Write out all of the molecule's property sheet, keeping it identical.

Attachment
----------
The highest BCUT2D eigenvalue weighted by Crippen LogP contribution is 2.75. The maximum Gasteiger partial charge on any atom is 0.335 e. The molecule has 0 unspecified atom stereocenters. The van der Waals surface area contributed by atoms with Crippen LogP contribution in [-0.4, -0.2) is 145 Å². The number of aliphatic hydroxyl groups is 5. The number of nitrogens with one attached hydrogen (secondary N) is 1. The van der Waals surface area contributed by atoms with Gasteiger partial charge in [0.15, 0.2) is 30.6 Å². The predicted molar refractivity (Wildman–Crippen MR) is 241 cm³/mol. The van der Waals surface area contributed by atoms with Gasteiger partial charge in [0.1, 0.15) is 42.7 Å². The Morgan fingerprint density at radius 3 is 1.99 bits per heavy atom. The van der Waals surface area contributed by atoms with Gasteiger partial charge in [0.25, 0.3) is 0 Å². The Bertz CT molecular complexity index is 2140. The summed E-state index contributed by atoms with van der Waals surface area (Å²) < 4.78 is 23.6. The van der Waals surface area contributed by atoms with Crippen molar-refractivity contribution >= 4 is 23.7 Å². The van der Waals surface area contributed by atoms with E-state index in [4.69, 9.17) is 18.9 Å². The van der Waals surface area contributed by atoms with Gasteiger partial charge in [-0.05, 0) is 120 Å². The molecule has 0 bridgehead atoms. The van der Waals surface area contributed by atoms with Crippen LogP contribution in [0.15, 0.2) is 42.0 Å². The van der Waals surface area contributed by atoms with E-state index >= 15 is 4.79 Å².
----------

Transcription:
The highest BCUT2D eigenvalue weighted by Crippen LogP contribution is 2.75. The maximum Gasteiger partial charge on any atom is 0.335 e. The molecule has 0 unspecified atom stereocenters. The van der Waals surface area contributed by atoms with Crippen LogP contribution in [-0.4, -0.2) is 145 Å². The number of aliphatic hydroxyl groups is 5. The number of nitrogens with one attached hydrogen (secondary N) is 1. The van der Waals surface area contributed by atoms with Gasteiger partial charge in [0.15, 0.2) is 30.6 Å². The predicted molar refractivity (Wildman–Crippen MR) is 241 cm³/mol. The van der Waals surface area contributed by atoms with Gasteiger partial charge in [0.1, 0.15) is 42.7 Å². The Morgan fingerprint density at radius 3 is 1.99 bits per heavy atom. The van der Waals surface area contributed by atoms with Gasteiger partial charge in [0.25, 0.3) is 0 Å². The Bertz CT molecular complexity index is 2140. The summed E-state index contributed by atoms with van der Waals surface area (Å²) < 4.78 is 23.6. The van der Waals surface area contributed by atoms with Crippen molar-refractivity contribution >= 4 is 23.7 Å². The van der Waals surface area contributed by atoms with E-state index in [4.69, 9.17) is 18.9 Å². The van der Waals surface area contributed by atoms with Gasteiger partial charge in [-0.05, 0) is 120 Å². The molecule has 0 bridgehead atoms. The van der Waals surface area contributed by atoms with Crippen LogP contribution in [0.15, 0.2) is 42.0 Å². The van der Waals surface area contributed by atoms with E-state index >= 15 is 4.79 Å².